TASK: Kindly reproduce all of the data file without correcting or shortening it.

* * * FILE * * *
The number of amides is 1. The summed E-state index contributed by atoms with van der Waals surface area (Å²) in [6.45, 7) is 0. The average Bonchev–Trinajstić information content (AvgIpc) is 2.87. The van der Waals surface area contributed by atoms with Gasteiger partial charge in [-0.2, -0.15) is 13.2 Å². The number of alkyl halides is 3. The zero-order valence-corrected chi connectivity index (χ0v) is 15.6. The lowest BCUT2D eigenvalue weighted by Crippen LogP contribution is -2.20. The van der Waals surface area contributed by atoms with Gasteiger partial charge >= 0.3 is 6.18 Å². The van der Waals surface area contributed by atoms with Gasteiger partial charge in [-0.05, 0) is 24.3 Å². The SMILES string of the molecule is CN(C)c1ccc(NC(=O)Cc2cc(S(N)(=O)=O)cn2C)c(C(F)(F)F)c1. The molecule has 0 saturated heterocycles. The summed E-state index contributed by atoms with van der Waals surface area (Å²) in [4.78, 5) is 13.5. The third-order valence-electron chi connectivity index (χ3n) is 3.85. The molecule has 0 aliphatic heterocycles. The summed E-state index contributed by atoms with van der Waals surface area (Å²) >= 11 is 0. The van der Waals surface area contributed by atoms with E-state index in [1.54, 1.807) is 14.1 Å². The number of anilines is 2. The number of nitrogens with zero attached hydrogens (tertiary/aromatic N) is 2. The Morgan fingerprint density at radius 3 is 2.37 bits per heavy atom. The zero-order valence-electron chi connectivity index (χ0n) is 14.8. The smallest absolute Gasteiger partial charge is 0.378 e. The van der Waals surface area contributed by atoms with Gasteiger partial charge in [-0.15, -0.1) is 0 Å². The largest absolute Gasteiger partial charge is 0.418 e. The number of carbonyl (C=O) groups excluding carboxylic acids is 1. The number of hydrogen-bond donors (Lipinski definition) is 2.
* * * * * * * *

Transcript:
The number of amides is 1. The summed E-state index contributed by atoms with van der Waals surface area (Å²) in [6.45, 7) is 0. The average Bonchev–Trinajstić information content (AvgIpc) is 2.87. The van der Waals surface area contributed by atoms with Gasteiger partial charge in [-0.2, -0.15) is 13.2 Å². The number of alkyl halides is 3. The zero-order valence-corrected chi connectivity index (χ0v) is 15.6. The lowest BCUT2D eigenvalue weighted by Crippen LogP contribution is -2.20. The van der Waals surface area contributed by atoms with Gasteiger partial charge >= 0.3 is 6.18 Å². The van der Waals surface area contributed by atoms with Gasteiger partial charge in [-0.05, 0) is 24.3 Å². The SMILES string of the molecule is CN(C)c1ccc(NC(=O)Cc2cc(S(N)(=O)=O)cn2C)c(C(F)(F)F)c1. The molecule has 0 saturated heterocycles. The summed E-state index contributed by atoms with van der Waals surface area (Å²) in [4.78, 5) is 13.5. The third-order valence-electron chi connectivity index (χ3n) is 3.85. The molecule has 0 aliphatic heterocycles. The summed E-state index contributed by atoms with van der Waals surface area (Å²) >= 11 is 0. The van der Waals surface area contributed by atoms with E-state index in [1.54, 1.807) is 14.1 Å². The number of anilines is 2. The number of nitrogens with zero attached hydrogens (tertiary/aromatic N) is 2. The Morgan fingerprint density at radius 3 is 2.37 bits per heavy atom. The zero-order valence-electron chi connectivity index (χ0n) is 14.8. The smallest absolute Gasteiger partial charge is 0.378 e. The van der Waals surface area contributed by atoms with Gasteiger partial charge in [-0.15, -0.1) is 0 Å². The largest absolute Gasteiger partial charge is 0.418 e. The number of carbonyl (C=O) groups excluding carboxylic acids is 1. The number of hydrogen-bond donors (Lipinski definition) is 2.